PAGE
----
Dorothy E. Brown, 89

first_imgDorothy Elizabeth Ford Jones Brown, 89, Greensburg, Indiana, passed away on Thursday, August 16, 2018 at her residence in Greensburg. She was born on June 13, 1929 in Greensburg, Indiana, the daughter of Raymond O. and Eleanora (Thrine) Ford.  On November 15, 1947 she married Robert M. Jones and to this union was three daughters, Wanda Lou Ball, Sharon Ann Jones Schmidt, and Deborah Ann Jones.  On June 8, 1963 she married Winton Lester Brown and he preceded her in death on January 22, 2008. She wrote the Greensburg Daily News Garden Column for 17 years.  She was a life member of the VFW Ladies Auxiliary Post 5584, a life member and held office for the Garden Club of Indiana, Inc.  She was a former member of the Give Un Take Garden Club, Evening Bells Homemaker Club, Red Cross, Hospital Ladies Auxiliary, a former officer and member of the Friends of the Library from 1984 – 96, a member of BPW and she was the 1987 BPW Woman of the Year. She loved gardening, reading, and volunteering, but her pride and joy was her time spent with Winton, baby sitting with her grandchildren, great grandchildren, and great great grandchildren. She is survived by three daughters, six grandchildren, seven great grandchildren, and six great great grandchildren. She was preceded in death by her parents and both husbands. There will be no visitation. Private Graveside Services will be held at a later date. Arrangements have been entrusted to Porter-Oliger-Pearson Funeral Home. Memorials may be made to Our Hospice of Southeastern Indiana. Online condolences can be made to the family at www.popfuneralhome.comlast_img read more

Anthony Davis trade rumors: Pelicans prefer to send star to Celtics over Lakers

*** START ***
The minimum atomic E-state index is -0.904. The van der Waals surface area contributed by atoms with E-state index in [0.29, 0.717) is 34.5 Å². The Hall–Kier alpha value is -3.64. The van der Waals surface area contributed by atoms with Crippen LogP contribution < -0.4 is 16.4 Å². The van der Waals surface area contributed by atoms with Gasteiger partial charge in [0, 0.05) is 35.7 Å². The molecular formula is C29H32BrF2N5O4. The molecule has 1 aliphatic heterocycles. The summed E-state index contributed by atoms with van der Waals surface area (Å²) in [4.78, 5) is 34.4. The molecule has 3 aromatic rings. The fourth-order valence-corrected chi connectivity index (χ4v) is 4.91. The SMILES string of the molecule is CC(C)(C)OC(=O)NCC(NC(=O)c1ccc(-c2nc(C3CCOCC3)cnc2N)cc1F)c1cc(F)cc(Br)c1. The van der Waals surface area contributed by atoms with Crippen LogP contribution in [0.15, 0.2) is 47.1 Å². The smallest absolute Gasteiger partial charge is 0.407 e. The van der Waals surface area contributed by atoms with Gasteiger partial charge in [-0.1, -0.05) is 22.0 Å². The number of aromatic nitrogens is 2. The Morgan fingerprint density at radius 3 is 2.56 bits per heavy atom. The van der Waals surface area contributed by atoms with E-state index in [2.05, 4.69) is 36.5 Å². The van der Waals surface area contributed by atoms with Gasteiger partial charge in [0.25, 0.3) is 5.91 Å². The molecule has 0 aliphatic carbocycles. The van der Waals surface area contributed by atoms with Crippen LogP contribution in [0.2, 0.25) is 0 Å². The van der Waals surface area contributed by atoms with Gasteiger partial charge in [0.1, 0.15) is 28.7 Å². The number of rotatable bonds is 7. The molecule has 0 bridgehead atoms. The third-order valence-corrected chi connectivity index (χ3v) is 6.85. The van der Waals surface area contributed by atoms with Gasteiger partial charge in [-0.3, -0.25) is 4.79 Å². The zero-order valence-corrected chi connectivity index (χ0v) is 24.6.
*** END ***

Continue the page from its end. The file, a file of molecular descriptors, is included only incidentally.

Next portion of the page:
first_img Lakers trade rumors: Los Angeles’ deal for Anthony Davis could ‘hinge on’ Kyle Kuzma As trade talks heat up around Pelicans star Anthony Davis, New Orleans has a preferred destination for making a deal work. The Lakers and Celtics have emerged as front-runners to land Davis, but New Orleans would rather send Davis to the Celtics, ESPN’s Brian Windhorst explained earlier this week on “The Jump.” Kyrie Irving free agency rumors: Celtics hope trading for Anthony Davis will convince All-Star guard to stay Davis, who averaged 25.9 points and 12 rebounds in 56 games during the regular season, led the Pelicans to a 33-49 record. New Orleans missed the playoffs for the third time in four seasons.The Pelicans could look to move Davis before the 2019 NBA Draft, which is set for Thursday at Barclays Center in Brooklyn. Windhorst’s comments came after it was reported the Lakers have “made progress towards completing a multiteam deal” for Davis and Los Angeles has discussed using its No. 4 pick in the 2019 NBA Draft as an asset.Per NJ.com: Related News “I think it’s a good sign that David Griffin is shopping the No. 4 pick. That at least means he’s open to a deal with the Lakers,” Windhorst said. “But I think all of this is a maneuver to draw as much as he possibly can out of the Celtics. They’ve preferred to deal with the Celtics since Dell Demps was the general manager. The Lakers’ offers haven’t changed that much. They have a higher pick, but they don’t really have different players to offer. If he really wanted to make the Lakers deal, and he really wanted the draft pick, he would’ve already made the Lakers deal.”However, the Boston Globe reported the Celtics are hesitant to extend an offer with their best assets because of uncertainty surrounding Davis’s long-term future in Boston. It has been speculated that if Davis goes to Boston, he would play out the final season of his contract and then become a free agent.The six-time All-Star told the Pelicans in late January that he didn’t plan to re-sign with the franchise when he could opt out of his contract after 2019-20, and he asked New Orleans to move him. The Pelicans were in negotiations with several teams (including the Celtics and the Lakers) before February’s trade deadline but failed to make a deal.  NBA trade news: Anthony Davis’ agent talks potential Lakers, Knicks dealslast_img read more